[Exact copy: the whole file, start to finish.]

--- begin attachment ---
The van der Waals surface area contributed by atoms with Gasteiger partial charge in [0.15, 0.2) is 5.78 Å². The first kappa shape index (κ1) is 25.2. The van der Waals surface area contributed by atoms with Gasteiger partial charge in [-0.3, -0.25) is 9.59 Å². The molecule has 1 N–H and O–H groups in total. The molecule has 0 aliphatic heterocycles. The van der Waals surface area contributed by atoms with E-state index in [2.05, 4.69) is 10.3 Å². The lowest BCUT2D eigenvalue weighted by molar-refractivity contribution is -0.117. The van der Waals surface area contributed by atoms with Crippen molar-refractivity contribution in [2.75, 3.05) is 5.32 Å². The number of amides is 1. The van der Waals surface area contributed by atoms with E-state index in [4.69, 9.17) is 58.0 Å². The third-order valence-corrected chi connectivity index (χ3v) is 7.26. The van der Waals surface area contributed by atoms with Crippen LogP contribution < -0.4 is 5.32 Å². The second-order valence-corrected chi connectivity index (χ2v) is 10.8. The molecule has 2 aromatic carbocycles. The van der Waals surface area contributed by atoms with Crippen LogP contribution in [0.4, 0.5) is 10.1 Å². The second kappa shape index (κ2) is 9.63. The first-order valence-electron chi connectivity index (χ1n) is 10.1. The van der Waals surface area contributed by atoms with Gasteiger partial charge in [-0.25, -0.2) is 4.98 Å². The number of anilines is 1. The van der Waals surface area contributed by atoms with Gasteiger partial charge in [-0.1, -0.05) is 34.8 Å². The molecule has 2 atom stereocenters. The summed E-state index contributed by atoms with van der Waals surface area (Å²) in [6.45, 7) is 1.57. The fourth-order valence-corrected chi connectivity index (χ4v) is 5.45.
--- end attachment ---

The van der Waals surface area contributed by atoms with Gasteiger partial charge in [0.15, 0.2) is 5.78 Å². The first kappa shape index (κ1) is 25.2. The van der Waals surface area contributed by atoms with Gasteiger partial charge in [-0.3, -0.25) is 9.59 Å². The molecule has 1 N–H and O–H groups in total. The molecule has 0 aliphatic heterocycles. The van der Waals surface area contributed by atoms with E-state index in [2.05, 4.69) is 10.3 Å². The lowest BCUT2D eigenvalue weighted by molar-refractivity contribution is -0.117. The van der Waals surface area contributed by atoms with Crippen molar-refractivity contribution in [2.75, 3.05) is 5.32 Å². The number of amides is 1. The van der Waals surface area contributed by atoms with E-state index in [4.69, 9.17) is 58.0 Å². The third-order valence-corrected chi connectivity index (χ3v) is 7.26. The van der Waals surface area contributed by atoms with Crippen LogP contribution < -0.4 is 5.32 Å². The second-order valence-corrected chi connectivity index (χ2v) is 10.8. The molecule has 2 aromatic carbocycles. The van der Waals surface area contributed by atoms with Crippen LogP contribution in [0.4, 0.5) is 10.1 Å². The second kappa shape index (κ2) is 9.63. The first-order valence-electron chi connectivity index (χ1n) is 10.1. The van der Waals surface area contributed by atoms with Gasteiger partial charge in [-0.25, -0.2) is 4.98 Å². The number of anilines is 1. The van der Waals surface area contributed by atoms with Gasteiger partial charge in [-0.1, -0.05) is 34.8 Å². The molecule has 2 atom stereocenters. The summed E-state index contributed by atoms with van der Waals surface area (Å²) in [6.45, 7) is 1.57. The fourth-order valence-corrected chi connectivity index (χ4v) is 5.45.